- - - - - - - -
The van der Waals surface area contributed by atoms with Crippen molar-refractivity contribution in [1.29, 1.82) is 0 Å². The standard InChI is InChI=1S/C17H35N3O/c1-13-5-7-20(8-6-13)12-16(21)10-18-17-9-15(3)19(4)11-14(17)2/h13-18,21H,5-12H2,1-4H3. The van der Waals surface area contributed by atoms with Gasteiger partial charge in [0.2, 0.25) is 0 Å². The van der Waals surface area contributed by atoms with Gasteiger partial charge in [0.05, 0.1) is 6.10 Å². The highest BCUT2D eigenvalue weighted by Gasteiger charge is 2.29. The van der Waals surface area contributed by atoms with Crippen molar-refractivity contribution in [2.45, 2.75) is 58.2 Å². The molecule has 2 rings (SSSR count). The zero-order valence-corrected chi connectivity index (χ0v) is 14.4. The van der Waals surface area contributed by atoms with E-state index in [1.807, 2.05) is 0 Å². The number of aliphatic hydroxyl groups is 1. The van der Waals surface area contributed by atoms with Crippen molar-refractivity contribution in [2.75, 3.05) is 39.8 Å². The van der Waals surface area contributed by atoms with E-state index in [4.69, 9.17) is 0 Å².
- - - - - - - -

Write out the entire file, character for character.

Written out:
The van der Waals surface area contributed by atoms with Crippen molar-refractivity contribution in [1.29, 1.82) is 0 Å². The standard InChI is InChI=1S/C17H35N3O/c1-13-5-7-20(8-6-13)12-16(21)10-18-17-9-15(3)19(4)11-14(17)2/h13-18,21H,5-12H2,1-4H3. The van der Waals surface area contributed by atoms with Gasteiger partial charge in [0.2, 0.25) is 0 Å². The van der Waals surface area contributed by atoms with Gasteiger partial charge in [0.05, 0.1) is 6.10 Å². The highest BCUT2D eigenvalue weighted by Gasteiger charge is 2.29. The van der Waals surface area contributed by atoms with Crippen molar-refractivity contribution in [2.45, 2.75) is 58.2 Å². The molecule has 2 rings (SSSR count). The zero-order valence-corrected chi connectivity index (χ0v) is 14.4. The van der Waals surface area contributed by atoms with E-state index in [1.807, 2.05) is 0 Å². The number of aliphatic hydroxyl groups is 1. The van der Waals surface area contributed by atoms with Crippen molar-refractivity contribution in [2.75, 3.05) is 39.8 Å². The van der Waals surface area contributed by atoms with E-state index in [4.69, 9.17) is 0 Å².